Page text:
So what do my results (listed bellow) say about my religious beliefs. It says my compatibility with Unitarian Universalism, my childhood and current religious home has fallen from 77% in 2010 to 66% today. It also indicates that Orthodox Quaker is still 100% the best chose for me to go check out. I would go check out an Orthodox Quaker community if their was one in me aria (Halifax, NS), and I believe there is not one. Also I believe one of the reason Unitarian Universalism was only 66% a good fit for me in my results was the questions asked leaned to much to things that where not all that impotent to me and left out ones that I would have marked as highly important to me.

So here are my Spiritual Belief System Selector Quiz results:

1. Orthodox Quaker – Religious Society of Friends (100 %)
2. Seventh Day Adventist (75 %)
3. Liberal Quakers – Religious Society of Friends (74 %)
4. Mainline – Liberal Christian Protestants (73 %)
5. New Age (69 %)
6. Neo-Pagan (67 %)
7. Unitarian Universalism (66 %)
8. Mainline – Conservative Christian Protestant (65 %)
9. Eastern Orthodox (58 %)
10. Roman Catholic (58 %)
11. Taoism (57 %)
12. Islam (49 %)
13. Orthodox Judaism (49 %)
14. Hinduism (49 %)
15. Jainism (48 %)
16. Bahai (46 %)
17. New Thought (43 %)
18. Reform Judaism (43 %)
19. Jehovahs Witness (40 %)
20. Mahayana Buddhism (38 %)
21. Sikhism (38 %)
22. Secular Humanism (37 %)
23. Church of Jesus Christ of Latter-Day Saints (Mormons) (31 %)
24. Christian Science Church of Christ, Scientist (29 %)
25. Theravada Buddhism (29 %)
26. Scientology (25 %)
27. Non-theist (18 %)

And here are my 2010 and 2008 results. (It should be noted I used the Belief-O-Matic quiz a very similar quiz from Beliefnet to determine my 2010 and 2008 results.)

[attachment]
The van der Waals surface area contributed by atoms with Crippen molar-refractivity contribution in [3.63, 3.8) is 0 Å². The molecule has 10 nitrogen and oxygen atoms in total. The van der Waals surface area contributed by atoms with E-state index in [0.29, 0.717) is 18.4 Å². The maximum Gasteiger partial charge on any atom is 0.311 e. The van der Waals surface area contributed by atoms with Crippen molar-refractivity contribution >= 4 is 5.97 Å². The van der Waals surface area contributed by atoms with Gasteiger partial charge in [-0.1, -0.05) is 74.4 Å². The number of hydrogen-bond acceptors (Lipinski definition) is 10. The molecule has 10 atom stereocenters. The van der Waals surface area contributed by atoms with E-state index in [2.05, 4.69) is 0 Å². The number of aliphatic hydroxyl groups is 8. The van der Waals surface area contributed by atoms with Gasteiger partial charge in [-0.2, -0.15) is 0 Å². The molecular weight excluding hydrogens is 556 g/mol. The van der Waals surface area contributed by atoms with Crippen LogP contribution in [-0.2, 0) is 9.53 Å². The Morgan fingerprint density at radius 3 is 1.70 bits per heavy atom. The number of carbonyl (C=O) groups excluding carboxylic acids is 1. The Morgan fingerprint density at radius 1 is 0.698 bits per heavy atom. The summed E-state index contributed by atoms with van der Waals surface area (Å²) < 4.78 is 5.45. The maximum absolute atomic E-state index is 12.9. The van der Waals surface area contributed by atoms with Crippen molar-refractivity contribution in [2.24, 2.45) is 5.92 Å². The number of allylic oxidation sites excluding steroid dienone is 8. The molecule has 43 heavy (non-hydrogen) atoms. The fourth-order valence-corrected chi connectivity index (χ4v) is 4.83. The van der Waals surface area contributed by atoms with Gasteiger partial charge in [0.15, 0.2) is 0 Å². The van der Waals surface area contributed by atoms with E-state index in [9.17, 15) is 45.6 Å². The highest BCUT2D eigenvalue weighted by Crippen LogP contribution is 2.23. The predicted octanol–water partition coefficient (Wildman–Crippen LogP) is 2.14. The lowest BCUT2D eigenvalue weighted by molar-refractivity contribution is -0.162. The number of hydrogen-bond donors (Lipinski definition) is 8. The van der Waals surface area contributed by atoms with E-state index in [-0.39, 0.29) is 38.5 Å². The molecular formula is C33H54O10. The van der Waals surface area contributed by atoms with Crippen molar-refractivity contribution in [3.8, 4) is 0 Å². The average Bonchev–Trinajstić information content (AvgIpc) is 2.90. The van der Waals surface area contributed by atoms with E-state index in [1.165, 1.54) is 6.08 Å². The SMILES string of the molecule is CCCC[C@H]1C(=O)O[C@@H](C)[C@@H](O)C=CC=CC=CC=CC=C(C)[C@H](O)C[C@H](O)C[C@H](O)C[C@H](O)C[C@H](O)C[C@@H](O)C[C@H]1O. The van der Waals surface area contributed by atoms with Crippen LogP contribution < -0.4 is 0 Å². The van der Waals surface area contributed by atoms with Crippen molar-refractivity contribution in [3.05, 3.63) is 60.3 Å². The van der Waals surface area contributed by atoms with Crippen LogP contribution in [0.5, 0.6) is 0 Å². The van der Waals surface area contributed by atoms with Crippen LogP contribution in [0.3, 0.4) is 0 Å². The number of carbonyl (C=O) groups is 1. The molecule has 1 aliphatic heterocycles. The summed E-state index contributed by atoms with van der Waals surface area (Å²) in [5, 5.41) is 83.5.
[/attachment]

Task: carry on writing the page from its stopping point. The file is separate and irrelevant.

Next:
Announcing the release of my “Unitarian Universalist Christian Community – Prospectus”

I recently released previews of my “Unitarian Universalist Christian Community – Prospectus” right on this blog Realmdee here and here. Now I am pleased to announce its official release. If you are interested in reading it click here.

Wen you have a crisis of faith, who walks with you?

The following tweet by fellow Unitarian Universalist (UU) twitterer J.F. Crawford has got me thinking.

Indeed, wen you have a crisis of faith, who walks with you? Who helped you interpret and deal with the events? What about your feelings? Your brother or sister? Maybe only if you have one and are close to them. Even then your sibling may not be the right person to turn to in this kind of situation. Maybe your parents? Well possibly only if you are vary close to one or both of them. Even then not likely. Lets face it most of us just don’t share thing this deep with our parents regardless of how good the relationship we have with each other is. Maybe then it’s your minister, assuming you go to church and your congregation has a minister. Not all congregations have a minister. This can be do to many factors. Such as the congregation being in transition from an old minister to a new one. The congregation’s decision to be lay lead. Lay lead congregations are commonplace in UU circles. And if you go to church, and your congregation has a minister they may still not be the right person. This may be do to your crisis revolving a new found belief in God and the fact your minister is an atheist. Yes in UU circles many of the ministers are indeed atheists. So who is the right person to tern to in this kind of situation? It may well be determined by many factors. Is this crisis of faith a crisis of new fond belief or is it a loss of belief? Is this crisis causing you to hold beliefs different then those held by your community, family?

If you are having a crisis of faith, the best thing for you may be to take time to read some of your favourite religious/spiritual bloggers. If you do not have any then it may be a good time to find some and to start following them. Also finding some music that reflects your new state of beliefs and listening to it I would say would be another good thing to do. Also reflecting on what these blogs and songs have to say and why it is you find yourself drawn to their ideas and opinions, would be in my opinion a good next step. It may take you several years to come to terms with your new beliefs, but I would say it is not a good idea to run from them. The best cores of action is to start to posses your new found beliefs. Some people as a result of their crisis of faith find themselves going into the ministry. Going into the ministry can be a wonderful and right next steep for some folks. For many others who also have a crisis of faith it may not be the right chose.